Return of emerging markets: Relief
Suddenly, everything is forgotten. The fact that in the past ten years emerging markets have only been able to grow fast thanks to excessive credit growth, dependence on foreign capital has only increased and government involvement in the economy has increased significantly across the board.
None of this matters anymore if the Americans decide not to raise interest rates for the time being and if the Chinese keep the credit tap running. So emerging markets are on the rise again, and they are going up fast. Since the end of January, emerging market equities have outperformed developed markets by about ten percentage points.
This is merely how financial markets work. Fundamental issues lose their relevance as key short-term factors suddenly improve significantly. From January 21, the US dollar has started to weaken.
This was the result of emerging recession fears in the US, and the associated conclusion that US interest rates will not be increased in the coming quarters. As a consequence, capital outflows from the emerging world started to decline, simply because the US had become a less attractive alternative. At least for now.
Investors started to look for higher returns outside the US again. Commodity prices were back on the rise, largely due to the weaker US dollar, which made it easier for investors to give emerging markets the benefit of the doubt.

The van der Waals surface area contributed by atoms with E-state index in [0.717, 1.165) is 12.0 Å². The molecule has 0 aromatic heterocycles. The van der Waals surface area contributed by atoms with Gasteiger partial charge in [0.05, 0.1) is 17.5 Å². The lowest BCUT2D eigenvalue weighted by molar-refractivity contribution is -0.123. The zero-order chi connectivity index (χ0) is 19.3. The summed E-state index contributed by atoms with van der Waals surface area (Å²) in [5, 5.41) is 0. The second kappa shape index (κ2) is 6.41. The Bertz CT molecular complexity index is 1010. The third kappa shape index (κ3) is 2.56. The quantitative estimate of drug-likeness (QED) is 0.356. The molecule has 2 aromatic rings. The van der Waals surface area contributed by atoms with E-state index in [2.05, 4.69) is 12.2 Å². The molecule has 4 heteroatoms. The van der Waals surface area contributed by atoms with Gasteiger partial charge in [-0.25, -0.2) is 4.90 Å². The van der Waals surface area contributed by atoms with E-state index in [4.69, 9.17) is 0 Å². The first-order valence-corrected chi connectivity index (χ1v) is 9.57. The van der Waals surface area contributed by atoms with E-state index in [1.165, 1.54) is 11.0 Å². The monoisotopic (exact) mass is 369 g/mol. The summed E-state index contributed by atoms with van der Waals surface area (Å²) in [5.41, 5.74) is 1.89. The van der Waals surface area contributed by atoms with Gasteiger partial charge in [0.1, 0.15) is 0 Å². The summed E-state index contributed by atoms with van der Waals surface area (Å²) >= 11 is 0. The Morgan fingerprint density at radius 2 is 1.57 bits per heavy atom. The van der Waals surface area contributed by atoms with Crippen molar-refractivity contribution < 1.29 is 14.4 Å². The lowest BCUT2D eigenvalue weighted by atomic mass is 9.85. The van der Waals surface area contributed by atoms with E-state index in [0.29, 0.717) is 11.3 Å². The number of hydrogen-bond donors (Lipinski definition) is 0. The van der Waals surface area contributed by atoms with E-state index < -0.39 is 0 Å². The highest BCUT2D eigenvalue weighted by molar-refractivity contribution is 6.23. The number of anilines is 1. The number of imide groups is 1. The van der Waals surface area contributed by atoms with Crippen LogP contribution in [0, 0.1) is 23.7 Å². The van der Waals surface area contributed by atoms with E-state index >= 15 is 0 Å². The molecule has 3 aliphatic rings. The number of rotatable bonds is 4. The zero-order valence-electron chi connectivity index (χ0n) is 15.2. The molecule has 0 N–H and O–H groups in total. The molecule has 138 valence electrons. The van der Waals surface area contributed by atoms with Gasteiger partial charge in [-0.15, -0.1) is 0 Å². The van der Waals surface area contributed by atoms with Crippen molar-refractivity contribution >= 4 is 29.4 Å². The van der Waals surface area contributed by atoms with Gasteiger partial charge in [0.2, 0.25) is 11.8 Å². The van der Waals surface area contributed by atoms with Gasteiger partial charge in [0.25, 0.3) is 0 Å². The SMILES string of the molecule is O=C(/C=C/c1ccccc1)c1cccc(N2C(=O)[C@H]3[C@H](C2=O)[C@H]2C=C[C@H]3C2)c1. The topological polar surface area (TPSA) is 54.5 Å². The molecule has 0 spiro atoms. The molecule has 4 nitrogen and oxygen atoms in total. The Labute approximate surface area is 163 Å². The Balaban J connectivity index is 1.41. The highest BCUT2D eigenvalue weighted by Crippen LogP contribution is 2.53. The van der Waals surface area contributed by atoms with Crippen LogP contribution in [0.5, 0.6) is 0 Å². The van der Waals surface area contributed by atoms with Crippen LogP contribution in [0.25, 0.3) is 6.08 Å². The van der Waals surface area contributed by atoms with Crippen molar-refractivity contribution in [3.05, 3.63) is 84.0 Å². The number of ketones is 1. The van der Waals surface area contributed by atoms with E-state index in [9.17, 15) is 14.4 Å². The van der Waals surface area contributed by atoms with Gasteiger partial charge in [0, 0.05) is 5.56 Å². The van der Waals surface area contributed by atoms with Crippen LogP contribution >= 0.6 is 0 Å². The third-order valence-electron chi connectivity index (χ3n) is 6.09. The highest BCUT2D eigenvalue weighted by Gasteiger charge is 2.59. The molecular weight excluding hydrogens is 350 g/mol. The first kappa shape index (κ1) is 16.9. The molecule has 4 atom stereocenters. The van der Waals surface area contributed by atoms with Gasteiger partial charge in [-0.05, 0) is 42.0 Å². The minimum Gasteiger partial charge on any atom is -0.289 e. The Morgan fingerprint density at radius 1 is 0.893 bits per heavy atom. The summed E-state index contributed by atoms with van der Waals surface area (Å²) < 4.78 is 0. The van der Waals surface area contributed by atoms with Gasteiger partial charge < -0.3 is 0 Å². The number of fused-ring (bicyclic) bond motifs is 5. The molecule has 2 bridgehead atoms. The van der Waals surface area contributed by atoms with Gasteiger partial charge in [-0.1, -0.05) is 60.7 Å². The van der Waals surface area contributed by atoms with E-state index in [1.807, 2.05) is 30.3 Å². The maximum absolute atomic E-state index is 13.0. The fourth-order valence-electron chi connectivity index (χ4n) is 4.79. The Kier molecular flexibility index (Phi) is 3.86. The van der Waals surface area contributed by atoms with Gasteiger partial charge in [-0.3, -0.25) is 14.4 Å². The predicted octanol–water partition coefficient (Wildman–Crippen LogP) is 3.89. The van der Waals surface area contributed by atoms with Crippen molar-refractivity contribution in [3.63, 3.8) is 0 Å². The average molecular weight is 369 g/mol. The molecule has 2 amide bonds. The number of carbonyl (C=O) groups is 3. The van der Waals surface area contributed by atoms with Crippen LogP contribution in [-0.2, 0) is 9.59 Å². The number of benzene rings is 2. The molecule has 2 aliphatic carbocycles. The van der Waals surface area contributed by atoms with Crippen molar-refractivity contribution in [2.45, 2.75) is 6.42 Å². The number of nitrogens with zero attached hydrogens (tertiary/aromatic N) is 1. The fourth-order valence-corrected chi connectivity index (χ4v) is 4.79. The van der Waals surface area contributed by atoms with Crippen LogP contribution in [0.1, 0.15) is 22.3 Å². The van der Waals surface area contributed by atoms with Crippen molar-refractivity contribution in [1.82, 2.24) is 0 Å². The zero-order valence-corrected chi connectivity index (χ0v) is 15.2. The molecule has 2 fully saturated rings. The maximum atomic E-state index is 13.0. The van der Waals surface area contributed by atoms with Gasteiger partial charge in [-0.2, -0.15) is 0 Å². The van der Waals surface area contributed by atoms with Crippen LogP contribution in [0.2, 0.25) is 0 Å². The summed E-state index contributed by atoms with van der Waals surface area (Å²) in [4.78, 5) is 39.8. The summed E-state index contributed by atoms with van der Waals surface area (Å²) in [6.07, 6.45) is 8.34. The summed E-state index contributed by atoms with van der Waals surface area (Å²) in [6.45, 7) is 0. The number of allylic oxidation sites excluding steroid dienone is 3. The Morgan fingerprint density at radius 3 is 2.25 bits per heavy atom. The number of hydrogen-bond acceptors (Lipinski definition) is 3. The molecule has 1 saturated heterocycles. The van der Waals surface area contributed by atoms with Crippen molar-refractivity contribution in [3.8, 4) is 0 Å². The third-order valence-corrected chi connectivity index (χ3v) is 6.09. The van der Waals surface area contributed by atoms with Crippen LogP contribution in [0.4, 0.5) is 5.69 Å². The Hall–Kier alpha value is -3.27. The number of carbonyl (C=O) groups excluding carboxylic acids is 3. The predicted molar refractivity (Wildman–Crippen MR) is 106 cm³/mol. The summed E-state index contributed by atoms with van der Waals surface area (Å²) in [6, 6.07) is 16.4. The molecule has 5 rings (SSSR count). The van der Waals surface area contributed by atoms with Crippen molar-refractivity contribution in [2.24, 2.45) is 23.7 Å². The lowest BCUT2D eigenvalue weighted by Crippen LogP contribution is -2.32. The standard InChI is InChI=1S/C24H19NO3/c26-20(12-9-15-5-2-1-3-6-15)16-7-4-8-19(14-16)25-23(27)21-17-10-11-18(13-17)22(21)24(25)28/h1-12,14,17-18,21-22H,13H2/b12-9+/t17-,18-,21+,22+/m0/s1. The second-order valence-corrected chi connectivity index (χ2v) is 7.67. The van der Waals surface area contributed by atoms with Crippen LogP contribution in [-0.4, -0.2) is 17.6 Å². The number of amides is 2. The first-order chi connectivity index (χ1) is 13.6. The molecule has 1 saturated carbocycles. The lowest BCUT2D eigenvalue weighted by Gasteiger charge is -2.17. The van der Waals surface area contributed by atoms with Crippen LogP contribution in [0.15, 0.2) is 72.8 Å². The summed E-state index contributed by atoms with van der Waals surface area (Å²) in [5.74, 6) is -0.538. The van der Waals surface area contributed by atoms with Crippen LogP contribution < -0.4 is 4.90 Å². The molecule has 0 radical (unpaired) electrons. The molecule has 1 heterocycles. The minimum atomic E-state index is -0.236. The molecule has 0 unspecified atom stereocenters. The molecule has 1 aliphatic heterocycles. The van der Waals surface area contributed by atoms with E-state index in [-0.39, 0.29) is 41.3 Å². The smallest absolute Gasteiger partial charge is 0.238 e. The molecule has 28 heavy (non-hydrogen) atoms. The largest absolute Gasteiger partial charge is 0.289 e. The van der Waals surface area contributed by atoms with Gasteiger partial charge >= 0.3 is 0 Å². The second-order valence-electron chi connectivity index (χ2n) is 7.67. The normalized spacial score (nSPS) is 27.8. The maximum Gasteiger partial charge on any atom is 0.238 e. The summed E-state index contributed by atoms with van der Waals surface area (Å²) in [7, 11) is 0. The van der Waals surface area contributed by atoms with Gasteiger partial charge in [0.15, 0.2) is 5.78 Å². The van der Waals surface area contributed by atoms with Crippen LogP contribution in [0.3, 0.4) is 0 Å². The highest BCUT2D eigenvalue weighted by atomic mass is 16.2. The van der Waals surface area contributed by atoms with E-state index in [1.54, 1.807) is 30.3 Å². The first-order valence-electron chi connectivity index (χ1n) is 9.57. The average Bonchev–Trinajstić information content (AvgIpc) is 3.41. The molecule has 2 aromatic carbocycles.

Meanwhile, China started to show some initial signs of economic recovery. In January, credit growth was much stronger than expected and the housing market in the largest cities was highly dynamic.
It is still hard to believe that the Chinese authorities have really decided to turn the credit tap back on. The overall credit growth is now three times higher than the economic growth and China’s debt-to-GDP ratio is rapidly approaching the 300% mark. This kind of numbers makes it difficult to avoid a credit crunch.
But then nobody knows when China’s bad-loan problems will become unmanageable and the system will collapse under the weight of too much debt. Most investors will choose to take advantage of a new credit-driven economic recovery, rather than being gloomy about a crisis that might not materialise for years.
So here we have the explanation for the upswing in emerging markets in recent months: a delay in interest rate hikes in the US and a new acceleration of China’s credit growth.
These are not factors that will solve the fundamental problems in the emerging world. But they do provide relief to the economies burdened by capital outflows and declining Chinese demand for commodities. Let’s hope that the US Federal Reserve does not have to change its ways any time soon and that the bad loans in China will remain manageable.
Maarten-Jan Bakkum, senior strategist, Emerging Markets